17 March 2011 The United Nations peacekeeping operation in Côte d’Ivoire expressed outrage today after armed forces allied to the defeated president Laurent Gbagbo shelled a market in a neighbourhood of the commercial capital, Abidjan, killing 25 to 30 people and wounding dozens more.
The mission, known as UNOCI, reported that it has since sent a robust patrol accompanied by human rights experts to the Abobo district of Abidjan, where the attacks were reported.
At least six projectiles were filed by pro-Gbagbo forces on and around the market, the mission said.
“The authors of these abusive acts, which constitute flagrant violations of human rights, will not remain unpunished,” UNOCI noted in a press statement, adding it reserved the right “to take appropriate measures” to prevent such acts in the future.
More than 400 people have been killed since last November’s election, which the UN certified was won by opposition leader Alassane Ouattara. Mr. Gbagbo has refused to leave office and his forces have engaged in fierce fighting with pro-Ouattara forces.
Earlier today, UN officials called for more resources to deal with the humanitarian crisis in Côte d’Ivoire, as hundreds of thousands of people have been displaced by the post-election violence and tens of thousands have been forced to flee across the border into Liberia.
“Additional funding is needed so that the magnitude and scale of this crisis can be dealt with,” Ndolamb Ngokwey, the Deputy Special Representative of the Secretary-General in Côte d’Ivoire, told reporters at UN Headquarters.
“What is very clear is that we need a significant scale-up in terms of effort and funding to be able to deal with the situation,” added Mr. Ngokwey, who is also the UN Humanitarian Coordinator for the country. “With the increased violence in the last 10 days we are beginning to see more challenges in terms of having access to the vulnerable population,” he said.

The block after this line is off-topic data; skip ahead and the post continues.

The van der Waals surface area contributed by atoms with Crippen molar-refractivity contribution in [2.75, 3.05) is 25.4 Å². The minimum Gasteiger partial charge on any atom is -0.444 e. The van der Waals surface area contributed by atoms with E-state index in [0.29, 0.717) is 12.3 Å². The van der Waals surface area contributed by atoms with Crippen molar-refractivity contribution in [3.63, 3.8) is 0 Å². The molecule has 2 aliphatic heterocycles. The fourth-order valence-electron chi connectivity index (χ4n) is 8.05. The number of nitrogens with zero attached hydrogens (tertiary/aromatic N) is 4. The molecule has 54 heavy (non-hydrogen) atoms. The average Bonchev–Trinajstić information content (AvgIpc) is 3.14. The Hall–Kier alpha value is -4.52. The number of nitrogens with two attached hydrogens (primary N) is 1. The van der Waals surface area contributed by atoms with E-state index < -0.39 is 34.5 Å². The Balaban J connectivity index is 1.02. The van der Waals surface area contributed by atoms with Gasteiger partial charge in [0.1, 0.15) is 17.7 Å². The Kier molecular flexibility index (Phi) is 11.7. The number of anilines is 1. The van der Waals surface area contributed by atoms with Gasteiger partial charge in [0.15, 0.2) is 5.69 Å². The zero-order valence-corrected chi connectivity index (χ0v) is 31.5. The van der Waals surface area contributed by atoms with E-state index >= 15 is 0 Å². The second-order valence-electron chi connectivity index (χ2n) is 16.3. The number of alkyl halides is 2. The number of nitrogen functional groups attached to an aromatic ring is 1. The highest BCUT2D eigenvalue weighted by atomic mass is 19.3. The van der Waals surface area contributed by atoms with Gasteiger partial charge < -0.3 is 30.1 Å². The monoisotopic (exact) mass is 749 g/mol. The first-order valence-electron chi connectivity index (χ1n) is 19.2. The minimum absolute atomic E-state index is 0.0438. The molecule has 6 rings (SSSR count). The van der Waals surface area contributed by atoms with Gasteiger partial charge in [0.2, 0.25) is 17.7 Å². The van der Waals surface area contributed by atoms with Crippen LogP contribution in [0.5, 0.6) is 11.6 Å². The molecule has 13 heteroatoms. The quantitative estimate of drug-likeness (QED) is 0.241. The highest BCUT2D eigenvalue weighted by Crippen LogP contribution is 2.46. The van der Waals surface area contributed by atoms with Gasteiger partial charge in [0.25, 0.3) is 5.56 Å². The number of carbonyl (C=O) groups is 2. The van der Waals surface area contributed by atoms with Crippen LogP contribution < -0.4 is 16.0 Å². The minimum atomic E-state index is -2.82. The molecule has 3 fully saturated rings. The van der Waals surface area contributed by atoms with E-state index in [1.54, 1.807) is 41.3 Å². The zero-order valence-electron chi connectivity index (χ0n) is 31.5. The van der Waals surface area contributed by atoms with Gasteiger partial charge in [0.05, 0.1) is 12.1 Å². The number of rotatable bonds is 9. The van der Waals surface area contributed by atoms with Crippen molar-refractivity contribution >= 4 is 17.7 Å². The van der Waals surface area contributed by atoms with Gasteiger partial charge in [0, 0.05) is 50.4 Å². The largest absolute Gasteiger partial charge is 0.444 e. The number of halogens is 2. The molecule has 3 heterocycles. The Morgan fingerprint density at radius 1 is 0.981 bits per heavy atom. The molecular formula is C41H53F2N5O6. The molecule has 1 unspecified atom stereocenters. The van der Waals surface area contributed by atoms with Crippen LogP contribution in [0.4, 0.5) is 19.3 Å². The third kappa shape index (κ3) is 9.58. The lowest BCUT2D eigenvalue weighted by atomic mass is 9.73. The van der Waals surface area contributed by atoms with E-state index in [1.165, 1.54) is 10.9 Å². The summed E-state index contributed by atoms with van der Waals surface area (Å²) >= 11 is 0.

The number of internally displaced persons (IDPs) in western Côte d’Ivoire is currently estimated at 45,000, with another 10,000 people having moved in with host families after fleeing their homes, Mr. Ngokwey said. In Abidjan, the number of IDPs has risen to 300,000 and could go up to 450,000, he added.
An initial appeal launched in January seeking $32 million to respond to the humanitarian crisis in is expected to be 45 per cent funded by the end of the week, Mr. Ngokwey said, cautioning that the amount of funds required is out of date as it does not reflect the recent deterioration of the situation. A revised appeal is being prepared, he added.
Speaking at the same news conference, Moustapha Soumare, the UN Humanitarian Coordinator for Liberia, said the influx of Ivorian refugees into Liberia is threatening that country’s own tenuous democratic and development gains as it emerges from years of conflict.
“We have more than 90,000 refugees who have crossed the border,” said Mr. Soumare, adding that an estimated 40,000 of the refugees arrived over a three-day period in the past week.
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